Once again Andy Serkis, who practically invented this art of motion-capture performance with his work as Gollum in Peter Jackson’s Lord of the Rings trilogy, demonstrates his unparalleled skill in his work as Caesar.  This is a richly written role, and Mr. Serkis is unbelievably great.  Caesar has come so far from the young, idealistic ape we met in Dawn.  This Caesar has seen many horrors, and early in this film he suffers a terrible loss that shakes him to his core.  I love the arc given to Caesar in this film, as he begins to lose his capacity for empathy, succumbing to anger and a quest for vengeance, and being forced to realize that perhaps he is not so different from Koba (his nemesis in Dawn) after all.  War For the Planet of the Apes poses tough questions about leadership, about whether it is possible for a great leader to practice noble qualities such as mercy while still being fierce enough to be a capable protector for one’s people.  The film asks hard questions and avoids giving simple answers.  Caesar is the protagonist of the film and sometimes he is noble and heroic, and at other times he is ugly and flawed.  In Caesar’s voice and in his eyes, we see someone who has been through hell and isn’t sure of the way out.  This is a marvelous character, and Mr. Serkis is extraordinary in bringing Caesar so completely to life.

Terry Notary returns as Rocket and Karin Konoval returns as Maurice, Caesar’s two friends who have been in this series since Rise, and both once again do terrific work.  I truly love both of these characters now, and I worried about them (particularly Rocket) as the film progressed.  Toby Kebbell briefly reprises his character of Koba from Dawn, and he is again phenomenal in his short moments on screen.

Steve Zahn portrays a new ape character, known only as Bad Ape.  I love this character.  Mr. Zahn is comedic without tipping the film over into silliness.  He’s also a deeply sympathetic character, an ape whose entire identity has been shaped by those who abused him, to the degree that he only knows himself as Bad Ape.  There are so many levels to this character, so much that this film is saying through this character about the way that those who are victimized can be shaped by that abuse.  And yet Bad Ape is also a heroic character in how we see him rise above his past, face his fears and stand by his new friends and allies.

Woody Harrelson plays the main human character, the vicious Colonel.  Mr. Harrelson sticks out somewhat as a famous actor in this world, and it took me a little while to get used to his presence in the film.  And yet I must say that by the time we get to his scene with Caesar in his room, in which we hear the story of the Colonel’s son, I was entirely taken in by Mr. Harrelson’s performance.  I love that scene, it’s a highlight of the film, as we learn what demons drive the Colonel.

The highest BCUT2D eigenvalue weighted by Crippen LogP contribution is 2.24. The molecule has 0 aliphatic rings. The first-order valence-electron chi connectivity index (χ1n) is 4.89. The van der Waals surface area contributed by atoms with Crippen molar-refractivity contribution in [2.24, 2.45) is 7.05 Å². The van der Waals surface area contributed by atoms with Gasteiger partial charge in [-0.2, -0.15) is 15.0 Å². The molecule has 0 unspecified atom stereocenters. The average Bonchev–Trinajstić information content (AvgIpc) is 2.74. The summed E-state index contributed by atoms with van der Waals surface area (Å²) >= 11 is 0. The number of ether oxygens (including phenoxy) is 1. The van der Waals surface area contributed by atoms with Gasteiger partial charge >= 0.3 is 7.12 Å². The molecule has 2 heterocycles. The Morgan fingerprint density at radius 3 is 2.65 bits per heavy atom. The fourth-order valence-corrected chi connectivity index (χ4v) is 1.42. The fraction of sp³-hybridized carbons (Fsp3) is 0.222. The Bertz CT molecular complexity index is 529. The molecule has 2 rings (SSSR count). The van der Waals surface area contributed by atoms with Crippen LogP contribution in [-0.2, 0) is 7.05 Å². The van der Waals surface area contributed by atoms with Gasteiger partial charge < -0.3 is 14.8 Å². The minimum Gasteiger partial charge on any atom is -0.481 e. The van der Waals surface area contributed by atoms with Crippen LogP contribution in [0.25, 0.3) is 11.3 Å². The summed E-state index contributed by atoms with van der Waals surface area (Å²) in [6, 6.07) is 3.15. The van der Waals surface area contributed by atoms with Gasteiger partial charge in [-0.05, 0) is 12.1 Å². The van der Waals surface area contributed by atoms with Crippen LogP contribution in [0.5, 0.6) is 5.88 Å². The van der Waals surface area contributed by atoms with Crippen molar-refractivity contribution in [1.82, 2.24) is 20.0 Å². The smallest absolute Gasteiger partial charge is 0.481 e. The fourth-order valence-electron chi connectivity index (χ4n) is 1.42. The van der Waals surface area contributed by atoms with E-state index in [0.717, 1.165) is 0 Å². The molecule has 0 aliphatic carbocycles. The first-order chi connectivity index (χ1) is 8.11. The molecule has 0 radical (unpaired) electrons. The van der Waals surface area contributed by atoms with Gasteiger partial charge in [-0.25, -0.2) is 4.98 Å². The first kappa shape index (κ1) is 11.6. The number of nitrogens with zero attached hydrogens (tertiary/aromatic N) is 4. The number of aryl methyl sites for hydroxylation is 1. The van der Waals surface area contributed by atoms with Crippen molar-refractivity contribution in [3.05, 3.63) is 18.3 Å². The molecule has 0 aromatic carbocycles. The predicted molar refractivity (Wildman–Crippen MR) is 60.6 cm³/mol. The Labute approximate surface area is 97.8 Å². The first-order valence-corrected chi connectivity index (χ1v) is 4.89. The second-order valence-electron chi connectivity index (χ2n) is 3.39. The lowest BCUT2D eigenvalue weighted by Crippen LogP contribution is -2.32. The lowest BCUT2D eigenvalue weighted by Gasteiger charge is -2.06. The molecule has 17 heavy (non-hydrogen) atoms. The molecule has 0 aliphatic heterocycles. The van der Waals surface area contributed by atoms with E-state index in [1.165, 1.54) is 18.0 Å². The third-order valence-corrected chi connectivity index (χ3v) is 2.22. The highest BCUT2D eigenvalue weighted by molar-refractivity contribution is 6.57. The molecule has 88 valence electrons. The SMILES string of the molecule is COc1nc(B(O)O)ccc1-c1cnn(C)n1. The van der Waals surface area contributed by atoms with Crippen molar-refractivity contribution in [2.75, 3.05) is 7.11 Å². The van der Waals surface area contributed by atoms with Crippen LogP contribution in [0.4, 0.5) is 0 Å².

War For the Planet of the Apes draws deeply from Biblical imagery.  There is a lot of Exodus in the film, as a chosen leader attempts to free his people and lead them to a promised land on the other side of a desert.  There is Christ imagery as well, as Caesar is tortured and strung up, an apparent sacrifice on behalf of the innocents he wants to protect.  In the sequences in which we see the apes imprisoned in cages by the Colonel’s military men, forced to work without food or water, with tortures both physical and psychological heaped upon them, the film mines Holocaust/Concentration Camp imagery that is powerful and disturbing.  What’s so impressive about Mr. Reeves’ film (the screenplay was co-written by Mr. Reeves and Mark Bomback) is the way it is able to blend these disparate references together so smoothly, creating a film that feels original while also drawing its emotional power from the way we can see our own world echo in these events.

This is what the very best science-fiction does, using sci-fi scenarios to speak to us about our own world.  In today’s world of dumb, big-budget blockbusters, I love that all three of these rebooted Planet of the Apes films have always remembered to be ABOUT something.  The Colonel and his men fear the loss of their hegemony.  They demonize those different from them as a fearsome and loathsome “other.”  They try to build a big wall to keep their enemies away.  They believe that might makes right and that all manner of atrocities can be excused in the name of self-protection.  Does any of this sound at all familiar?  War For the Planet of the Apes wants us to take a step back and look at our lives and our world, and to examine the qualities that truly make us human.